4. Pick the room / facility & gather supplies –Depending on how you decide to do this there are a couple of things to consider.

    1. Old Fashioned Paper – Find a room so that everyone can face one wall in the room by positioning their chairs. Oversized rooms are great. Also, make sure to bring plenty of post-in notes, pens and your laptop or digital camera to document once the session is complete. Recommended: I like this approach because it allows the facilitator to be more interactive with the team, not face down at the computer.

    2. Paperless – For the paperless you will need a laptop and a projector. This technique is very good and environmentally sound but takes more skill to facilitate because you are spending a lot of time at the computer. Additionally, it’s harder to move things around on the board.




Day of the workshop or meeting – Facilitation


Get to the room early and get setup. Give everyone the ground rules, state the objectives for the session and the desired output. The hardest part of the WBS session is getting started. Once you get the “creative juices” flowing, they tend to keep flowing with a lot less coaxing. A couple points:

  1. You don’t have to have all the answers, your job is to help the team dig the answers out of their heads. Your job is to ask thought provoking questions and listen / document.

  2. Try to create a non-threatening environment, reward participation! Even if it’s not particularly relevant.


WBS Ground Rules:


Remind everyone before the facilitation session of a few rules that will govern the WBS meeting:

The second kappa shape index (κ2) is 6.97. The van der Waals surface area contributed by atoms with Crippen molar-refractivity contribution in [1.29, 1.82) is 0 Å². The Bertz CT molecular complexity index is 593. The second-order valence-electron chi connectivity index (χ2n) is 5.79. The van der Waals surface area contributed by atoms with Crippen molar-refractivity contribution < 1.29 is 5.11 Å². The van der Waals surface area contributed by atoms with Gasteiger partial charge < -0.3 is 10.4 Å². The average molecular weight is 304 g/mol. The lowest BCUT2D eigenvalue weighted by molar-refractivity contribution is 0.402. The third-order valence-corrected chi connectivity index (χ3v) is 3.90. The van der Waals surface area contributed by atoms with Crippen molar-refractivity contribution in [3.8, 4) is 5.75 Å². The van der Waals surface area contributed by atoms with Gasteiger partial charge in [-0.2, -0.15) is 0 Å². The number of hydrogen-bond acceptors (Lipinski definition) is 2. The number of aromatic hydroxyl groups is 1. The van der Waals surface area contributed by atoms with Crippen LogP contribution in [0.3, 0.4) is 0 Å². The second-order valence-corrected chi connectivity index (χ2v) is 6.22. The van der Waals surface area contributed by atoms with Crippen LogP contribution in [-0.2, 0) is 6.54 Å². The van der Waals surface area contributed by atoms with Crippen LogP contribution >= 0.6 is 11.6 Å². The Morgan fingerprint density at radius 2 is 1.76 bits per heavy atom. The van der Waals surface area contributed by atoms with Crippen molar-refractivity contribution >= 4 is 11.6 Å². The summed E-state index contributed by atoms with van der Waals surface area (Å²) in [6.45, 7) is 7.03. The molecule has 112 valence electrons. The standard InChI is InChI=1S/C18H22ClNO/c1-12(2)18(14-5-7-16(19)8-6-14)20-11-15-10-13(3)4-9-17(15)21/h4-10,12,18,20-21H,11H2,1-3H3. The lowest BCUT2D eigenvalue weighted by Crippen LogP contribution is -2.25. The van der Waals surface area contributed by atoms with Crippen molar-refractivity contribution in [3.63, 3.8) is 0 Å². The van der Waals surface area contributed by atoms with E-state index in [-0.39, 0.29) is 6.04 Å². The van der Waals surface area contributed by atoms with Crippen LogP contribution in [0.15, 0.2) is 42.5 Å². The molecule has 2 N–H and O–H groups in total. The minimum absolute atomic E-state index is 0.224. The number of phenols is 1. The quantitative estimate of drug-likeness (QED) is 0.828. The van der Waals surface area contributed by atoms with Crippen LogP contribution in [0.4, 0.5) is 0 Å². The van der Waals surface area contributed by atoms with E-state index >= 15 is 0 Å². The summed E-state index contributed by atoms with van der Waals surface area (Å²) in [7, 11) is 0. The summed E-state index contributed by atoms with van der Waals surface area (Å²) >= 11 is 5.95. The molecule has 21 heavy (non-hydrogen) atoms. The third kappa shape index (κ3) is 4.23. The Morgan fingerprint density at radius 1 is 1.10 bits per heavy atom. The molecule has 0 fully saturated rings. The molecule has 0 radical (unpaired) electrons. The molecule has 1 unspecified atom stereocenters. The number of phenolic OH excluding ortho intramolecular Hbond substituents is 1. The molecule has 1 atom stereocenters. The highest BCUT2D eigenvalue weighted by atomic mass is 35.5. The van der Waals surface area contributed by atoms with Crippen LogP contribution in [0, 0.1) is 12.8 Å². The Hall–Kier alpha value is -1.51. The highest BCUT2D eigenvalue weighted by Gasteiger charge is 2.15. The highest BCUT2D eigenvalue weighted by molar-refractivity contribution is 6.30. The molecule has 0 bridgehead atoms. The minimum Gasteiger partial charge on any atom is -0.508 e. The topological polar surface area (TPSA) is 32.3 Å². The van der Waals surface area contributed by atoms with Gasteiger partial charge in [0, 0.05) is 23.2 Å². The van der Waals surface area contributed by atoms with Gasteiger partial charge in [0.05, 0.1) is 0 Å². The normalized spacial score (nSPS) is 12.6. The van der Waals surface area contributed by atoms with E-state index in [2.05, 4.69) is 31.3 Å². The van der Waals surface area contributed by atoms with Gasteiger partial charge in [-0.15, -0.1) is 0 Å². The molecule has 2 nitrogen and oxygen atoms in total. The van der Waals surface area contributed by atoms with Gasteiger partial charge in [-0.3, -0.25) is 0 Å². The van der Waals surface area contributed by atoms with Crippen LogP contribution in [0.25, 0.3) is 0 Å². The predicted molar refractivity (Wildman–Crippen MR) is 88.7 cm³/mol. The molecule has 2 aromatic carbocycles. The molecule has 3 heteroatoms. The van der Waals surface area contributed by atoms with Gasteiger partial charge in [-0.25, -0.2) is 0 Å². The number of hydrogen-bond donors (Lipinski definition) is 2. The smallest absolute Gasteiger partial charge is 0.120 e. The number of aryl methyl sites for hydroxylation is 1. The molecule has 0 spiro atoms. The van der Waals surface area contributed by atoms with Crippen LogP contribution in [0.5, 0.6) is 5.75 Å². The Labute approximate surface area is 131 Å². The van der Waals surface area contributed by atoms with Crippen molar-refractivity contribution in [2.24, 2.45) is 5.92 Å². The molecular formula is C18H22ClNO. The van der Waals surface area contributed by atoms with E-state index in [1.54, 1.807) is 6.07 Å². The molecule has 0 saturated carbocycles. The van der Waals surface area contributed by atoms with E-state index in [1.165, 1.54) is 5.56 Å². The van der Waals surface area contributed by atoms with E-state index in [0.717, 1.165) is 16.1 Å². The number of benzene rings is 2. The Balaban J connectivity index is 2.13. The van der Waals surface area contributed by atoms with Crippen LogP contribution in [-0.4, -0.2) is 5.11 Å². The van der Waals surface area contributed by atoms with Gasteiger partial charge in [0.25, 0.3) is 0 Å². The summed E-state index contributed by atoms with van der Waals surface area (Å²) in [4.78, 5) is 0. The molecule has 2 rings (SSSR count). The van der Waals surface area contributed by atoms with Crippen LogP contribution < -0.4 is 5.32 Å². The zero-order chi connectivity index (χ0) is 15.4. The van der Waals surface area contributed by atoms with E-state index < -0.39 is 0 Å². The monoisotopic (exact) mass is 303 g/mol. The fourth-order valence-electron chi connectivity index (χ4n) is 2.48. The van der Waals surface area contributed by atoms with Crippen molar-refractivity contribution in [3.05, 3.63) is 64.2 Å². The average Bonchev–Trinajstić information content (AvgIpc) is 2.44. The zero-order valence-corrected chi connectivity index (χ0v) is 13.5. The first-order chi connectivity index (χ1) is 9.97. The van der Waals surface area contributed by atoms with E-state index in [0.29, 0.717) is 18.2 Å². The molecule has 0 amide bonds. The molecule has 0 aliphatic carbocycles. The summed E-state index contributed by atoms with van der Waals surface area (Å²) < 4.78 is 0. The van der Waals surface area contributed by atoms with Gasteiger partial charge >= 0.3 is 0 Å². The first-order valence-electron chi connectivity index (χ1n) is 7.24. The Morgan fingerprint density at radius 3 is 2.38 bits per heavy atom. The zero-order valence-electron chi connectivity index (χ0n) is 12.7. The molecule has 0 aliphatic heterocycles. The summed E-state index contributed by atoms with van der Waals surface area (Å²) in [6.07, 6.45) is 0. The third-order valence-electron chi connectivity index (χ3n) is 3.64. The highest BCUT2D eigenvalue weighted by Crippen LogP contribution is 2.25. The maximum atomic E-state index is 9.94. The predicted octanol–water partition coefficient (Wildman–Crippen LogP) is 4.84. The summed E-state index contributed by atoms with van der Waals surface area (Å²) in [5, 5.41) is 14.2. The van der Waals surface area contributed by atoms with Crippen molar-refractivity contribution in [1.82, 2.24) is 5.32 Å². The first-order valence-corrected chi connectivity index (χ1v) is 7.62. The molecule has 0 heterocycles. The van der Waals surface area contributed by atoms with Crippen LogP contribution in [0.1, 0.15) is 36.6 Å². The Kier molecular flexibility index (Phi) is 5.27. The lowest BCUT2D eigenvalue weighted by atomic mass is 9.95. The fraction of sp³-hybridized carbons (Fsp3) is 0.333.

1. This meeting doesn’t involve risks and issues. Note: Parking lot if you need to. Human psychology states that people like to see things so they know they were not forgotten.

  2. We don’t care about chronology of events. Note: Don’t worry about what comes first, second and third. We’ll worry about that later.)

  3. We don’t care about task durations or task ownerships. Note: Don’t get bogged down with this yet! Frequently you have to remind the team about the ground rules and if necessary, remind them that duration and ownership is VERY important, just not right now.

  4. Make sure to include ALL items required for the project to be successful (even if they are external deliverables). Note: This may become your project exclusion list, outside dependencies list or other.

  5. This is your chance to be creative and be a problem solver! No answer is a wrong answer. Note: Although you might not include everything in the final WBS, let people speak freely and don’t stifle their creativity by stating they are wrong or saying “NO”.

  6. Use an Outside Facilitator. It’s often helpful to use someone who is not intimately familiar with a certain technology, department, company, etc. as it allows more open minded discourse.


Document & Distribute


So you’ve finished your meeting, what to do now? Well, this is actually the easy part. Make sure you document your meeting using Visio or a comparable tool. Visio is perhaps the best but can be a bit cumbersome to new users. Also, try to get this material out within 24 hours of your facilitation meeting. Now you can move on to the next steps in the project.

 

Other Frequently Viewed Articles


Agile & Project Management Resources: cPrime project management resourses, books and recommendation readings.

Risk Management Made Simple: An Overview of Project Risk, Risk Management Objectives, Benefits and Rules.

Work Breakdown Structures: WBS the Forgotten Best Practice of Preparation, Facilitation, Documentation.

Rational Unified Best Practices (RUP): A Primer for the Project Manager and Methodology.

Agile Development & Scrum Meets the PMP: Agile Development and How it Compares and Contrasts to the PMI’s Methodology.

Roadmap for PM Success: Aligning Projects with Organizational Strategy.

The 5 Most Common Problems in Failed Projects: Identifying the 5 Most Common Problems with Solutions.